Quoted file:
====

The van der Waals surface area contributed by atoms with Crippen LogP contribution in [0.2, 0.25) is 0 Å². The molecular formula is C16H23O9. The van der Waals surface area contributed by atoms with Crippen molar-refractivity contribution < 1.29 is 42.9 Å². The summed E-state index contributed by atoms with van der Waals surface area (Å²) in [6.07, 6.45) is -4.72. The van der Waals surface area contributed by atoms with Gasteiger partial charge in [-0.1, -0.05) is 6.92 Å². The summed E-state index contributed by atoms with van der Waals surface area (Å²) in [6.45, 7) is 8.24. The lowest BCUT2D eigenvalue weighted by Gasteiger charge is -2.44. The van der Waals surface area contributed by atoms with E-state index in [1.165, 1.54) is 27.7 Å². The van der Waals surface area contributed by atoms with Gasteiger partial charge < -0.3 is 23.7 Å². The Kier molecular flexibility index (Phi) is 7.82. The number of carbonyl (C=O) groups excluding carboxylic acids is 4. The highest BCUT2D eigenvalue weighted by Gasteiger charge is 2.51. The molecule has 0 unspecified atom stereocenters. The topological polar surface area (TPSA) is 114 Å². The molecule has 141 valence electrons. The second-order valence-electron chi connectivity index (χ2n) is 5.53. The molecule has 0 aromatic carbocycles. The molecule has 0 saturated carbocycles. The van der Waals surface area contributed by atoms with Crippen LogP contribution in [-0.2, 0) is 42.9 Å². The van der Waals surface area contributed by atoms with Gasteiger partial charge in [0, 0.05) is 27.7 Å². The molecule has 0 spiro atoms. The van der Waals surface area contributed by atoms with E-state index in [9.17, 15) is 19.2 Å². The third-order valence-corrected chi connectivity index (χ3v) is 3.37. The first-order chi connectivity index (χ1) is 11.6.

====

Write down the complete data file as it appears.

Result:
The van der Waals surface area contributed by atoms with Crippen LogP contribution in [0.2, 0.25) is 0 Å². The molecular formula is C16H23O9. The van der Waals surface area contributed by atoms with Crippen molar-refractivity contribution < 1.29 is 42.9 Å². The summed E-state index contributed by atoms with van der Waals surface area (Å²) in [6.07, 6.45) is -4.72. The van der Waals surface area contributed by atoms with Gasteiger partial charge in [-0.1, -0.05) is 6.92 Å². The summed E-state index contributed by atoms with van der Waals surface area (Å²) in [6.45, 7) is 8.24. The lowest BCUT2D eigenvalue weighted by Gasteiger charge is -2.44. The van der Waals surface area contributed by atoms with E-state index in [1.165, 1.54) is 27.7 Å². The van der Waals surface area contributed by atoms with Gasteiger partial charge < -0.3 is 23.7 Å². The Kier molecular flexibility index (Phi) is 7.82. The number of carbonyl (C=O) groups excluding carboxylic acids is 4. The highest BCUT2D eigenvalue weighted by Gasteiger charge is 2.51. The molecule has 0 unspecified atom stereocenters. The topological polar surface area (TPSA) is 114 Å². The molecule has 141 valence electrons. The second-order valence-electron chi connectivity index (χ2n) is 5.53. The molecule has 0 aromatic carbocycles. The molecule has 0 saturated carbocycles. The van der Waals surface area contributed by atoms with Crippen LogP contribution in [-0.2, 0) is 42.9 Å². The van der Waals surface area contributed by atoms with Gasteiger partial charge in [0, 0.05) is 27.7 Å². The molecule has 0 spiro atoms. The van der Waals surface area contributed by atoms with E-state index in [9.17, 15) is 19.2 Å². The third-order valence-corrected chi connectivity index (χ3v) is 3.37. The first-order chi connectivity index (χ1) is 11.6.